The Biden administration has “paused” its controversial plans to create a Disinformation Governance Board, prompting the incoming executive director to offer her resignation.
Don’t call it a victory for the right until you see how the decision is being explained.
The Department of Homeland Security has put the launch of the disinformation board on hold following a “disastrous” rollout and backlash from conservatives and others, The Washington Post first reported Wednesday.
- The Post’s tech columnist, Taylor Lorenz, broke the news, citing “multiple employees at DHS.”
- DHS decided to shut down the board Monday, and the would-be executive director, Nina Jankowicz, drafted a resignation letter by Tuesday morning, per Lorenz.
- But on Tuesday night, DHS instead suspended its work on “mis-, dis- and mal-information” and gave Jankowicz the opportunity to stay on while the fate of the board was determined.
DHS confirmed to CNN later Wednesday that the disinformation board was on pause and its work was under review.
- Jankowicz said she was resigning because she was unsure the board had a future after the “debacle” of the past few weeks.
WHAT THEY’RE SAYING
While critics celebrated the collapse of the so-called Ministry of Truth, DHS officials, and in turn Lorenz, framed the story as further proof of the need for just such a government regulator.
“The Board’s purpose has been grossly mischaracterized; it will not police speech,” a DHS spokesperson told Lorenz. “Quite the opposite, its focus is to ensure that freedom of speech is protected.”
- “The irony is that Nina’s role was to come up with strategies for the department to counter this type of campaign, and now they’ve just succumbed to it themselves,” said an anonymous person “with knowledge of the situation.” “They didn’t even fight, they just rolled over.”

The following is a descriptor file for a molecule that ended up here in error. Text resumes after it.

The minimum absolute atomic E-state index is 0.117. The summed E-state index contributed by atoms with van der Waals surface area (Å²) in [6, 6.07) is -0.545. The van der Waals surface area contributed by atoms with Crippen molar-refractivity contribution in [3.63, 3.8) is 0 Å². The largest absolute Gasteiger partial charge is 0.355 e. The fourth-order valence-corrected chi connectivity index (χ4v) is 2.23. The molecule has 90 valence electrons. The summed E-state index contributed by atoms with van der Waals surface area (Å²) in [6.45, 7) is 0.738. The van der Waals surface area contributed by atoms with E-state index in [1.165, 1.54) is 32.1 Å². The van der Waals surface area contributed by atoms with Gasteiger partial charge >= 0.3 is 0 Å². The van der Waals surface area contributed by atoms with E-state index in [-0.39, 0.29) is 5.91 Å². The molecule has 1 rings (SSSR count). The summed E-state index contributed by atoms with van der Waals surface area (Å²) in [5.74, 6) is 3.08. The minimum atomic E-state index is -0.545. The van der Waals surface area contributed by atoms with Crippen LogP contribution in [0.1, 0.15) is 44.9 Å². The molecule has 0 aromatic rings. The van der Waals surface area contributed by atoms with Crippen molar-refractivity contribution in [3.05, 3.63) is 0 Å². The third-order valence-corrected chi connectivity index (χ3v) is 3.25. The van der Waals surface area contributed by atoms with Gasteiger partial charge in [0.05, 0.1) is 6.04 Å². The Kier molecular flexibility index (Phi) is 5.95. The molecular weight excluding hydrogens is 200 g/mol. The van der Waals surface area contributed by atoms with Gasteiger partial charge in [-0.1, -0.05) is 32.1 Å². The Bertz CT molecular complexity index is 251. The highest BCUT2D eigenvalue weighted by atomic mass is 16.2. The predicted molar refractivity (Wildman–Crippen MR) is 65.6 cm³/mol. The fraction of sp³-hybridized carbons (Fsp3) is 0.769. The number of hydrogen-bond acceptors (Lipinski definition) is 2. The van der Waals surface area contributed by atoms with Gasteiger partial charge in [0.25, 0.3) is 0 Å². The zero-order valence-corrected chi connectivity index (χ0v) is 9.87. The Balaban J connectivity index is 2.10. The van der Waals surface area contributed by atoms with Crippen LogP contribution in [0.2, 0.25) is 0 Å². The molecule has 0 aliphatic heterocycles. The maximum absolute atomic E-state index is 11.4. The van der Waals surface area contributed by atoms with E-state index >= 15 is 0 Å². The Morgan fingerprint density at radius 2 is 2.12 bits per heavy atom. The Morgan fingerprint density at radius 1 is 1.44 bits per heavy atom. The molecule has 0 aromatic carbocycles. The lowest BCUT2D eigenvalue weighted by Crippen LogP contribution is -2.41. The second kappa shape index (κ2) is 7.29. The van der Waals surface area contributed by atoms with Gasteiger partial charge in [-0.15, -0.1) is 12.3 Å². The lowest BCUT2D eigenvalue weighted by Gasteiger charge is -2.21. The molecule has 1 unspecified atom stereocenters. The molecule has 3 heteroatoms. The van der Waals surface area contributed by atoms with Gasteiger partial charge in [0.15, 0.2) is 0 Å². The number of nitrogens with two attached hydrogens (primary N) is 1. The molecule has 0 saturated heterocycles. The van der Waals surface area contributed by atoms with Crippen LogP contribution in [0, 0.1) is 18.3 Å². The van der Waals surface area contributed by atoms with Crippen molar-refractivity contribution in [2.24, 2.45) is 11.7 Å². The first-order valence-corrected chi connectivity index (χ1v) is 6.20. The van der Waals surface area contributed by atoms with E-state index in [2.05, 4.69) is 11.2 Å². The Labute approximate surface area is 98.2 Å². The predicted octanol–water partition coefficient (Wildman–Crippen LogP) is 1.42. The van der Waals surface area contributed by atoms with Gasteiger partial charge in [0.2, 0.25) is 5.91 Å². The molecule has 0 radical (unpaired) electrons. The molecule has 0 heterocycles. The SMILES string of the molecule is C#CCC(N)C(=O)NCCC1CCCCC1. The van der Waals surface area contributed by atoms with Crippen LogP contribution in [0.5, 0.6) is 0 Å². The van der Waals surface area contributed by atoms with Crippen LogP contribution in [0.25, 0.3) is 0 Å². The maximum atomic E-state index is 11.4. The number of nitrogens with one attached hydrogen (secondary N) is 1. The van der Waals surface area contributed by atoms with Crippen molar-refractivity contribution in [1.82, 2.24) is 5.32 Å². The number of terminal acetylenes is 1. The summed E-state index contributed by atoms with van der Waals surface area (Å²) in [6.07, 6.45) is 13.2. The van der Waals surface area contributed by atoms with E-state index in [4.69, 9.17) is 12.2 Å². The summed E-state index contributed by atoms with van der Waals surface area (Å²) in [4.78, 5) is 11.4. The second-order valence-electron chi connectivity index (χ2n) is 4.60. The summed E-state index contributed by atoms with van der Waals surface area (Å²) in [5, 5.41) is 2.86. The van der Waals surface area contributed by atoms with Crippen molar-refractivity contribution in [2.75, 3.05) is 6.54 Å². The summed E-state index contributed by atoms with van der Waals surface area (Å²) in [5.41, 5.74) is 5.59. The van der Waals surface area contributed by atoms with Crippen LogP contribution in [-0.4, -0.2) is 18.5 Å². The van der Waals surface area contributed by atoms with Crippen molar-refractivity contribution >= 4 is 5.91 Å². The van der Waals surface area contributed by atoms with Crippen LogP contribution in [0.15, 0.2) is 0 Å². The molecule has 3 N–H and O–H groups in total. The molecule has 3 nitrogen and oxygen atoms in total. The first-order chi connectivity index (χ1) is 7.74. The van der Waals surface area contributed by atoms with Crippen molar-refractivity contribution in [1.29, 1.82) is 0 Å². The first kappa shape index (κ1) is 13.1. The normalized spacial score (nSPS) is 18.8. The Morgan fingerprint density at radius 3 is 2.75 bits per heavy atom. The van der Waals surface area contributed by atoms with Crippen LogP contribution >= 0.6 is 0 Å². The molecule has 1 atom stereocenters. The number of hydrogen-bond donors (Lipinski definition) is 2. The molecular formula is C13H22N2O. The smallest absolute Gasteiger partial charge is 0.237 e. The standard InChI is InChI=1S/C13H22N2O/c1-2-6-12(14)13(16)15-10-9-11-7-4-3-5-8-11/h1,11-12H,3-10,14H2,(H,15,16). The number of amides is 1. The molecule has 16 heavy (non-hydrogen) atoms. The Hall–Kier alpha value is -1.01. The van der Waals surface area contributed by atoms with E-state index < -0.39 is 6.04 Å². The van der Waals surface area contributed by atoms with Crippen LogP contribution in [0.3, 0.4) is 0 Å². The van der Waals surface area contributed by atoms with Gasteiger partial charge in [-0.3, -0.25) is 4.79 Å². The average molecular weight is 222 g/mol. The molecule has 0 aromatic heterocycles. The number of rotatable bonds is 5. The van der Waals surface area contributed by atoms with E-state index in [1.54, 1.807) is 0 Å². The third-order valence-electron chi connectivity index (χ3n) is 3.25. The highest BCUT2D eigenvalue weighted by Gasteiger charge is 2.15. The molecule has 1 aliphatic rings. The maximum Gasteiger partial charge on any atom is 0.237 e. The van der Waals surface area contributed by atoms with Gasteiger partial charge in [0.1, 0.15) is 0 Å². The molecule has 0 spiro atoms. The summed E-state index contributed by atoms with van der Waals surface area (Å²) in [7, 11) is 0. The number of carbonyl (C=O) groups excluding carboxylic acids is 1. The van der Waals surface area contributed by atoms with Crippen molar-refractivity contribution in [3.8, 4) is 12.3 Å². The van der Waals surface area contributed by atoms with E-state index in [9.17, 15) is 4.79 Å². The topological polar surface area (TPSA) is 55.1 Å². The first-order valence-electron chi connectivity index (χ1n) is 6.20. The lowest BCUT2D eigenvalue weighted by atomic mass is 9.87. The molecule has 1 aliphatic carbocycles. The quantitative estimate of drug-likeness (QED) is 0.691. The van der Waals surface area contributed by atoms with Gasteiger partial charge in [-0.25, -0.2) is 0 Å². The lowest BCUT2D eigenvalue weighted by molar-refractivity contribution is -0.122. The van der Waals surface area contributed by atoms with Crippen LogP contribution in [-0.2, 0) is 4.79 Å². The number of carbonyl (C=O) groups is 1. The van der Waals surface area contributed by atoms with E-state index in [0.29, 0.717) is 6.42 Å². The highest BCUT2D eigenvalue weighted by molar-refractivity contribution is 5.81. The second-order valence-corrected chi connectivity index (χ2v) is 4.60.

- “We’re going to need another Nina down the road,” an anonymous DHS staffer said. “And anyone who takes that position is going to be vulnerable to a disinformation campaign or attack.
“Jankowicz’s experience is a prime example of how the right-wing Internet apparatus operates, where far-right influencers attempt to identify a target, present a narrative and then repeat mischaracterizations across social media and websites with the aim of discrediting and attacking anyone who seeks to challenge them,” wrote Lorenz of widespread mockery and criticism of the 33-year-old disinformation expert.
- “It also shows what happens when institutions, when confronted with these attacks, don’t respond effectively.”
- Lorenz did not specify which references to Jankowicz’s work were allegedly “right-wing disinformation.”
- She had previously complained in public that her former employer, The New York Times, didn’t do enough to support her “brand” or to defend her from critics.